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Phthalocyanine-aggregated polymeric nanoparticles as tumor-homing near-infrared absorbers for photothermal therapy of cancer.

Lim CK, Shin J, Lee YD, Kim J, Oh KS, Yuk SH, Jeong SY, Kwon IC, Kim S - Theranostics (2012)

Bottom Line: Tiny nanoparticles (~ 60 nm, FPc NPs) were prepared by aqueous dispersion of phthalocyanine-aggregated self-assembled nanodomains that were phase-separated from the melt mixture with Pluronic.Under NIR laser irradiation, FPc NPs manifested robust heat generation capability, superior to an individual cyanine dye and cyanine-aggregated nanoparticles.It is shown here that continuous NIR irradiation of the tumor-targeted FPc NPs can cause phototherapeutic effects in vitro and in vivo through excessive local heating, demonstrating potential of phthalocyanine-aggregated nanoparticles as an all-organic NIR nanoabsorber for hyperthermia.

View Article: PubMed Central - PubMed

Affiliation: 1. Center for Theragnosis, Korea Institute of Science and Technology, 39-1 Hawolgok-dong, Seongbuk-gu, Seoul 136-791, Korea;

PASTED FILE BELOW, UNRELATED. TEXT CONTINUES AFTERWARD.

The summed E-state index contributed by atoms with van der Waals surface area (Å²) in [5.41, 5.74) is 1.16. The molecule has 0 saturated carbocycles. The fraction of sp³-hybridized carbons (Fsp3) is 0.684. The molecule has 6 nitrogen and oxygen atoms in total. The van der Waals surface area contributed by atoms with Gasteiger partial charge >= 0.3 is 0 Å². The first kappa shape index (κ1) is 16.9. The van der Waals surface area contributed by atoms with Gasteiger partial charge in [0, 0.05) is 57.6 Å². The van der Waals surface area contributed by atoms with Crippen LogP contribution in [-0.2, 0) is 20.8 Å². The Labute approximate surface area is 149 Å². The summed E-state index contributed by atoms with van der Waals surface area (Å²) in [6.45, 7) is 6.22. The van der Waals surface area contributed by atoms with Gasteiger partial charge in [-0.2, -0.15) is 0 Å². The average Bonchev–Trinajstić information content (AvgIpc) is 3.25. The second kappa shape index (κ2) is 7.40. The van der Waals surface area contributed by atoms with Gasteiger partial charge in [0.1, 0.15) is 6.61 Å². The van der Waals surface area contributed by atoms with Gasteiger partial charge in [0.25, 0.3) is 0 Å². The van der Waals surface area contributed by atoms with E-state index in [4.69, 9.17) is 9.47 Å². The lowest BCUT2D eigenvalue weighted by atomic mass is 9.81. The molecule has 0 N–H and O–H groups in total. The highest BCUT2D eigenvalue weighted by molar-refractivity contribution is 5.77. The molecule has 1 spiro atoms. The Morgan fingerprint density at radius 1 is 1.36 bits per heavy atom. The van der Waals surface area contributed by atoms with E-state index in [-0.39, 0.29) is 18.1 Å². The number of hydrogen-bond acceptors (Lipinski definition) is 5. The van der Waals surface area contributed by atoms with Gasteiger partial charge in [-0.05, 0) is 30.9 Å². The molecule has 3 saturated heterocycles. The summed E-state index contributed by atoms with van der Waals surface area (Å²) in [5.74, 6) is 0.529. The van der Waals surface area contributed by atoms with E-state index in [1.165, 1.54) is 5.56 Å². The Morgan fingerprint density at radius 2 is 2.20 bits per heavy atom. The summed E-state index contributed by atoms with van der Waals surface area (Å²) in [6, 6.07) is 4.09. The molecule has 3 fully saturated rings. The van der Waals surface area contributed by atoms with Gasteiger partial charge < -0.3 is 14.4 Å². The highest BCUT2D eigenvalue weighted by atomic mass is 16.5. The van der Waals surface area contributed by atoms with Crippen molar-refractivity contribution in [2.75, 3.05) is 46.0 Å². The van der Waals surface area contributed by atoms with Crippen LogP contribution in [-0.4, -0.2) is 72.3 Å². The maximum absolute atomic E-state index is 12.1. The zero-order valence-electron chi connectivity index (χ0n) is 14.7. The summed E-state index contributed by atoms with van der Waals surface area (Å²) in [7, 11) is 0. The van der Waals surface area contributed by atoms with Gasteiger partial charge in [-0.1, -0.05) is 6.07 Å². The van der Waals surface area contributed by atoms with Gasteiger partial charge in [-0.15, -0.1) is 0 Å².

ABSTRACT
Phthalocyanine-aggregated Pluronic nanoparticles were constructed as a novel type of near-infrared (NIR) absorber for photothermal therapy. Tiny nanoparticles (~ 60 nm, FPc NPs) were prepared by aqueous dispersion of phthalocyanine-aggregated self-assembled nanodomains that were phase-separated from the melt mixture with Pluronic. Under NIR laser irradiation, FPc NPs manifested robust heat generation capability, superior to an individual cyanine dye and cyanine-aggregated nanoparticles. Micro- and macroscopic imaging experiments showed that FPc NPs are capable of internalization into live cancer cells as well as tumor accumulation when intravenously administered into living mice. It is shown here that continuous NIR irradiation of the tumor-targeted FPc NPs can cause phototherapeutic effects in vitro and in vivo through excessive local heating, demonstrating potential of phthalocyanine-aggregated nanoparticles as an all-organic NIR nanoabsorber for hyperthermia.

No MeSH data available.


Related in: MedlinePlus

(A) Temperature evolution in suspensions of FPc NPs and FIc NPs, free PcBu4 (prepared by dissolving the dried ternary mixture of FPc in toluene), water solution of ICG, and pure water during continuous irradiation of 671 nm laser at 6.4 W/cm2 for 15 min. (B) Image of sample-containing wells before and after laser irradiation.